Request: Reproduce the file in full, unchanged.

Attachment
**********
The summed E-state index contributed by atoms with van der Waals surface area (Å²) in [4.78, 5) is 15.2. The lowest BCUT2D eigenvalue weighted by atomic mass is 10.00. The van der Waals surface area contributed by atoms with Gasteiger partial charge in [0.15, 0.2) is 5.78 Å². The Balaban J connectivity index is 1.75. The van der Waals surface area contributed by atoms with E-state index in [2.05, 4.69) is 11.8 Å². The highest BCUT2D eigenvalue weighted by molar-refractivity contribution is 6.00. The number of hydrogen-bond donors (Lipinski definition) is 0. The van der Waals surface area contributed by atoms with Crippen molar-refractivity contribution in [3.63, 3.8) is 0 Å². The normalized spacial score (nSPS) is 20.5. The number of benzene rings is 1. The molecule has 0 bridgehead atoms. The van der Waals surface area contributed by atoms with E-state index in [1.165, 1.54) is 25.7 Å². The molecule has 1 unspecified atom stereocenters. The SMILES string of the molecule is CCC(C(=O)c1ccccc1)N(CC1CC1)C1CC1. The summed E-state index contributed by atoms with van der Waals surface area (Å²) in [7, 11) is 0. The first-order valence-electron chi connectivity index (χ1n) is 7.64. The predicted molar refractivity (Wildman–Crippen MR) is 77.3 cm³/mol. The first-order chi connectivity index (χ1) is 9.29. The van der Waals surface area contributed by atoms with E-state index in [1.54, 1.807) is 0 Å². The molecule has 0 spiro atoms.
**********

The summed E-state index contributed by atoms with van der Waals surface area (Å²) in [4.78, 5) is 15.2. The lowest BCUT2D eigenvalue weighted by atomic mass is 10.00. The van der Waals surface area contributed by atoms with Gasteiger partial charge in [0.15, 0.2) is 5.78 Å². The Balaban J connectivity index is 1.75. The van der Waals surface area contributed by atoms with E-state index in [2.05, 4.69) is 11.8 Å². The highest BCUT2D eigenvalue weighted by molar-refractivity contribution is 6.00. The number of hydrogen-bond donors (Lipinski definition) is 0. The van der Waals surface area contributed by atoms with Crippen molar-refractivity contribution in [3.63, 3.8) is 0 Å². The normalized spacial score (nSPS) is 20.5. The number of benzene rings is 1. The molecule has 0 bridgehead atoms. The van der Waals surface area contributed by atoms with E-state index in [1.165, 1.54) is 25.7 Å². The molecule has 1 unspecified atom stereocenters. The SMILES string of the molecule is CCC(C(=O)c1ccccc1)N(CC1CC1)C1CC1. The summed E-state index contributed by atoms with van der Waals surface area (Å²) in [7, 11) is 0. The first-order valence-electron chi connectivity index (χ1n) is 7.64. The predicted molar refractivity (Wildman–Crippen MR) is 77.3 cm³/mol. The first-order chi connectivity index (χ1) is 9.29. The van der Waals surface area contributed by atoms with E-state index in [1.54, 1.807) is 0 Å². The molecule has 0 spiro atoms.